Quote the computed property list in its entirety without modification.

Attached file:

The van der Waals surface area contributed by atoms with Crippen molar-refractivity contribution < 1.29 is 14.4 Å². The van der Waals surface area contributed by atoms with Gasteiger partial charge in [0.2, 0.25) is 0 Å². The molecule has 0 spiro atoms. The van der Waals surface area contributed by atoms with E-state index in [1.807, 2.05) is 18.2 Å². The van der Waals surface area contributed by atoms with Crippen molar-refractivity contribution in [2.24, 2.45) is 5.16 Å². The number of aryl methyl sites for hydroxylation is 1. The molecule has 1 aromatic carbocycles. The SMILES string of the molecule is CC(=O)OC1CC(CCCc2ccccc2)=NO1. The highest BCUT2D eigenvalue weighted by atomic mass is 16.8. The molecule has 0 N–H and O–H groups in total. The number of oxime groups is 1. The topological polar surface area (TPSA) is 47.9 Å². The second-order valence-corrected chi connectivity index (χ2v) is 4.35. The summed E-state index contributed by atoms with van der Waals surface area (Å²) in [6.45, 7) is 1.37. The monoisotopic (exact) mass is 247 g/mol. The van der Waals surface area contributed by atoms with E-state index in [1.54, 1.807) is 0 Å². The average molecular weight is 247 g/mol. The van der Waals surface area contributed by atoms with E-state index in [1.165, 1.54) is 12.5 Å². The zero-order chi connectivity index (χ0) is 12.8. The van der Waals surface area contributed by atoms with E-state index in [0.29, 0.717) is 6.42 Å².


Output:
The van der Waals surface area contributed by atoms with Crippen molar-refractivity contribution < 1.29 is 14.4 Å². The van der Waals surface area contributed by atoms with Gasteiger partial charge in [0.2, 0.25) is 0 Å². The molecule has 0 spiro atoms. The van der Waals surface area contributed by atoms with E-state index in [1.807, 2.05) is 18.2 Å². The van der Waals surface area contributed by atoms with Crippen molar-refractivity contribution in [2.24, 2.45) is 5.16 Å². The number of aryl methyl sites for hydroxylation is 1. The molecule has 1 aromatic carbocycles. The SMILES string of the molecule is CC(=O)OC1CC(CCCc2ccccc2)=NO1. The highest BCUT2D eigenvalue weighted by atomic mass is 16.8. The molecule has 0 N–H and O–H groups in total. The number of oxime groups is 1. The topological polar surface area (TPSA) is 47.9 Å². The second-order valence-corrected chi connectivity index (χ2v) is 4.35. The summed E-state index contributed by atoms with van der Waals surface area (Å²) in [6.45, 7) is 1.37. The monoisotopic (exact) mass is 247 g/mol. The van der Waals surface area contributed by atoms with E-state index in [1.54, 1.807) is 0 Å². The average molecular weight is 247 g/mol. The van der Waals surface area contributed by atoms with E-state index in [1.165, 1.54) is 12.5 Å². The zero-order chi connectivity index (χ0) is 12.8. The van der Waals surface area contributed by atoms with E-state index in [0.29, 0.717) is 6.42 Å².